I think that everyone has unanswered questions that bug them. Recently though, I’ve been making a point of jotting them down. I’ve begun to realize how many of these thoughts are reoccurring, and that these constellations of questions define my mental life almost as much as my beliefs.
You may think that you know the answer to some of these questions- you may well be right. You may think that the answers to some of these questions are obvious. Here I would have to disagree with you. There are times in my life when I would have agreed with that about some of them, but I’ve became less and less confident of them over time.
Regardless, let me know what you think.
- To what degree are people motivated by sadism in everyday and political life?
- Is self report a reasonable measure for variables like personality and happiness?
- What is the optimal amount of caffeine to ingest? How does this vary by life you are trying to live.
- Sovereign citizens believe both A) That the legal system is run by incredibly evil people entrenched in power B) That if they can just say the right sequences of words, those people will be compelled by the rightness of their arguments to let them off various crimes, civil liabilities etc. Obviously this combination of beliefs is irrational- that’s not in dispute- but what about it makes it so compelling? Shouldn’t the factors that make you feel the legal system is incredibly evil also make you feel like you’re not going to be able to sway them just by making a strong argument? Why is this seemingly contradictory combination of beliefs such a potent attractor?
- Would the Milligram & Stanford Prison experiments replicate if ran properly today?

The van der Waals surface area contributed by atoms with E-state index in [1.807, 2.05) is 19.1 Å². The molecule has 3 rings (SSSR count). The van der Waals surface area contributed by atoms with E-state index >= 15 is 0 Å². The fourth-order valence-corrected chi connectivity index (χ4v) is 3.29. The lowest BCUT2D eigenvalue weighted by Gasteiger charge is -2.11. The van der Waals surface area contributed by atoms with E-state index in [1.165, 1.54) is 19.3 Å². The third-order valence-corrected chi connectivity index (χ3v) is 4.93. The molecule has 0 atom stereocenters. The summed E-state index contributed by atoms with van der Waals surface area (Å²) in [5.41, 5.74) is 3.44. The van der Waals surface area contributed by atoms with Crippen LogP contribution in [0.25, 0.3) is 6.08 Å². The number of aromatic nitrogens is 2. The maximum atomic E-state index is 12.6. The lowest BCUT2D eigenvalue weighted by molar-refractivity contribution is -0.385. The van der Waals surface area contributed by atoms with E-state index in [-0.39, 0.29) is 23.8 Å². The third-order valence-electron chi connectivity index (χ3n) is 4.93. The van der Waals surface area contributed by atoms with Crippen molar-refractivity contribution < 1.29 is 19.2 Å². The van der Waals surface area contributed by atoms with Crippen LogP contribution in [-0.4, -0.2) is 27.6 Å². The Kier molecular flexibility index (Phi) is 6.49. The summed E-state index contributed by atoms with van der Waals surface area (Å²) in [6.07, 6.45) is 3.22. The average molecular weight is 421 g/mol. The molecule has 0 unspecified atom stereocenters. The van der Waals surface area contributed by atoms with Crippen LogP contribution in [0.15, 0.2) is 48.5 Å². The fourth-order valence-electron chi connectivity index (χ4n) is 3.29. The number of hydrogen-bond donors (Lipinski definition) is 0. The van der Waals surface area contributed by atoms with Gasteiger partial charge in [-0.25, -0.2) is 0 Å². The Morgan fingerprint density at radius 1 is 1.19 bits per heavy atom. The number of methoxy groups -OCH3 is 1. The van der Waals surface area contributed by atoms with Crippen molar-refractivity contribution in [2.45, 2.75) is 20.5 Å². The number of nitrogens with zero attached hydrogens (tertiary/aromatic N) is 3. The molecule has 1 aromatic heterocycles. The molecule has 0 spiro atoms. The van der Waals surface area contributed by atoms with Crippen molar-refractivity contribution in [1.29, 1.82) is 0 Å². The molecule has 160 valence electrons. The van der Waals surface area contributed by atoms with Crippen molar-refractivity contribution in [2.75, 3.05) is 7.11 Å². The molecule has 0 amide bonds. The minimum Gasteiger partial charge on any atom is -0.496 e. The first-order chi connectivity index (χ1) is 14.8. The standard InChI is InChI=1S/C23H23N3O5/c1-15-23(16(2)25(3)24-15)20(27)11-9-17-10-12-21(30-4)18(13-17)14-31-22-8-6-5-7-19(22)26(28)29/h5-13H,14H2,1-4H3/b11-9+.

- What the hell is going on with the replication crisis? A lot of the failures to replicate are in really simple experimental designs. How much of it is outright fraud? How much of it is pure chance and the file drawer effect? How much is ad hoc analysis and statistical fishing? How much is participants giving the experimenters the “expected result”?
- How can we make trying to replicate experiments an honourable and attractive path given the structural incentives of academia?
- What percentage of convicted incarcerated people are innocent?
- What would be an acceptable false positive rate in a just criminal law system? How does this apply to crimes which can be extremely destructive, but which are often by their nature extremely difficult to prove “beyond reasonable doubt”.
- Under what conditions -if any at all-, and in what ways -if any at all-, should society informally punish people for whom a criminal conviction is likely impossible?
- Are people who have done horrific things (rape, premeditated murder) generally all round bad people? Or is human character contradictory in such a way as to allow at least a significant minority of such people to be, despite it all, good or at least average or not far below in most other areas of life? This may sound absurd to some readers, but a lot of anecdotal evidence tends to suggest it might be true. What is going on here? To what degree do people have consistent moral character?
Misc human sciences
- To what degree are there political or social ideas which, even now, if someone dreamed them up and went to some modest effort to promulgate them would transform the world? Are such remaining unthought ideas relatively few, and their effects mostly modest? Relatively many, and quite a few with great effect? Some other combination? The real underlying question here- to what extent is theorizing about political and social issues an effective strategy for changing the world?
- What would be the social effects of a working lie detector?
- Similar to the question about a lie detector. A wizard waves a wand. From that point onward, no one can lie. Does society A) collapse B) get much worse on net but continue C) continue with surprisingly little change D) get much better on net E) become a utopia?
- Is it possible to throw down the tyrant irony and return sincerity to her rightful throne?
- Our period is defined by greater political divergence on the basis of age than ever before seen since we started taking polls on this sort of thing. Preliminary evidence suggests so far that this is a cohort effect not an age effect auguring that the younger generations will not age out of their opinions as they get older- at least not automatically. Will this trend continue?